While both can overlap in product development, there are nuances in how both concepts are similar and different from each other. The first step to identifying their subtle similarities and differences is understanding each concept.
In a hurry? The table below summarizes what you need to know about product design vs UX design.
What is product design?
Product design has its roots in the practice of industrial design. Originally used to describe designing tangible products, product design teams nowadays also cover digital product development and services.
Product design follows the design thinking process to meet both users' needs and business goals, which helps brands create successful products consistently.
Here are some questions that product designers answer:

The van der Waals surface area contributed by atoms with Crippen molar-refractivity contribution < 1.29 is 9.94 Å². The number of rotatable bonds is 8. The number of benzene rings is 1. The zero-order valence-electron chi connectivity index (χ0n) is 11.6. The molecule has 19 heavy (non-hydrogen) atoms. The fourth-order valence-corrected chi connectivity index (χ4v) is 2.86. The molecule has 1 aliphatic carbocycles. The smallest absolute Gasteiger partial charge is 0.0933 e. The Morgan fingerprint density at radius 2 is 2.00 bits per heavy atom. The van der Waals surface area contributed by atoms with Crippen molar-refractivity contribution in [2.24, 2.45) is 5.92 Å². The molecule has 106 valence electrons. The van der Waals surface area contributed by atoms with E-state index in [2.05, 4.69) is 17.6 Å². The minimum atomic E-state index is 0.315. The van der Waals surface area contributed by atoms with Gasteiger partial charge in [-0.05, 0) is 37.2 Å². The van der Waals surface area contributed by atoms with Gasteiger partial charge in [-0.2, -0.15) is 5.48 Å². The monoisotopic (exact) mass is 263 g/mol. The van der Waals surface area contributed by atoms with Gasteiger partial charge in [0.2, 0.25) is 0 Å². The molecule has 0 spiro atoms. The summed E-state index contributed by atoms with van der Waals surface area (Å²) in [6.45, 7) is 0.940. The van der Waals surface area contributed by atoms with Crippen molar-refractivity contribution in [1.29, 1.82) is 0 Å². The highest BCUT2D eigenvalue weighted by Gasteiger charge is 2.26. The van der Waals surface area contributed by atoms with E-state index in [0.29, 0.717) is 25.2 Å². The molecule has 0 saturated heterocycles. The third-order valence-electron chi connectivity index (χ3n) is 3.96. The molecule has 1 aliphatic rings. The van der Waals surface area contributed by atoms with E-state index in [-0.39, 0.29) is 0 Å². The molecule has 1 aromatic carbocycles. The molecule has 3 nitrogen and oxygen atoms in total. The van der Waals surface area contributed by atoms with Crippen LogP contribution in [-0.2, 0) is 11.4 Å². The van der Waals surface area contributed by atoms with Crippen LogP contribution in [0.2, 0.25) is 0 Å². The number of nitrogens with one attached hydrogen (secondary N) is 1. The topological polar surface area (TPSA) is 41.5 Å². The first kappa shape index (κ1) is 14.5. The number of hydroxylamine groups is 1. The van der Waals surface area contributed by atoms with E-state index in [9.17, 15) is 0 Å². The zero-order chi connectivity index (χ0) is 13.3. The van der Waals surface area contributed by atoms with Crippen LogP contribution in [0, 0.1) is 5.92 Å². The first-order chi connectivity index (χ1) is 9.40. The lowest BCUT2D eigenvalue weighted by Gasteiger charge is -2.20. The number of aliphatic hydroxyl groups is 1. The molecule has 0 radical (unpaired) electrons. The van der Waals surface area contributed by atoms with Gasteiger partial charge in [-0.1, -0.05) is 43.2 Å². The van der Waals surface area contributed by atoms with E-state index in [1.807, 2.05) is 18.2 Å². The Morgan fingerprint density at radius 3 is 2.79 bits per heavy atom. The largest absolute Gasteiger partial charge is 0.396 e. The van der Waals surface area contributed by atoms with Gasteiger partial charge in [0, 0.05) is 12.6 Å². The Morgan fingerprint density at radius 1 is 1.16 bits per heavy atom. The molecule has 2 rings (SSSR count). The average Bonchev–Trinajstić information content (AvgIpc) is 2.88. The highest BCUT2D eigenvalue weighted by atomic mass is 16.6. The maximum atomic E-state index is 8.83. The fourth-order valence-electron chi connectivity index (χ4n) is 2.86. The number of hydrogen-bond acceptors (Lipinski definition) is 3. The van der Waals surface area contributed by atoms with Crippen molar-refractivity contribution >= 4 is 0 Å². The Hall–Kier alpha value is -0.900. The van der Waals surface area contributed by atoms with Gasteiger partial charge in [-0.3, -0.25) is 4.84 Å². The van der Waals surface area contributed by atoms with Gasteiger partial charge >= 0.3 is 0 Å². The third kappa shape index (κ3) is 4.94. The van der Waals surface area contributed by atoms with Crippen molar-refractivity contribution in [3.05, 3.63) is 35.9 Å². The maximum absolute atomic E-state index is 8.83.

- Is there a market opportunity for this product?
- Does this product solve an existing problem in the market?
- Does this product align with the business' short-term goals and long-term vision?
- How can we make this product cost-effective?
- What will this product look like in two years?
In short, product design helps companies:
- Define their product goals.
- Create product roadmaps.
- Release successful products in the long-term.
- Maintain product desirability.
What is UX design?
In contrast to product design, which has been around for a while now, the term UX design is relatively new.
UX design aims to ensure that a product, service, or system fulfills users’ needs. Through the design thinking process (the same process that product designers use), a UX designer advocates for users and aims to understand the overall experience of users as they interact with the product.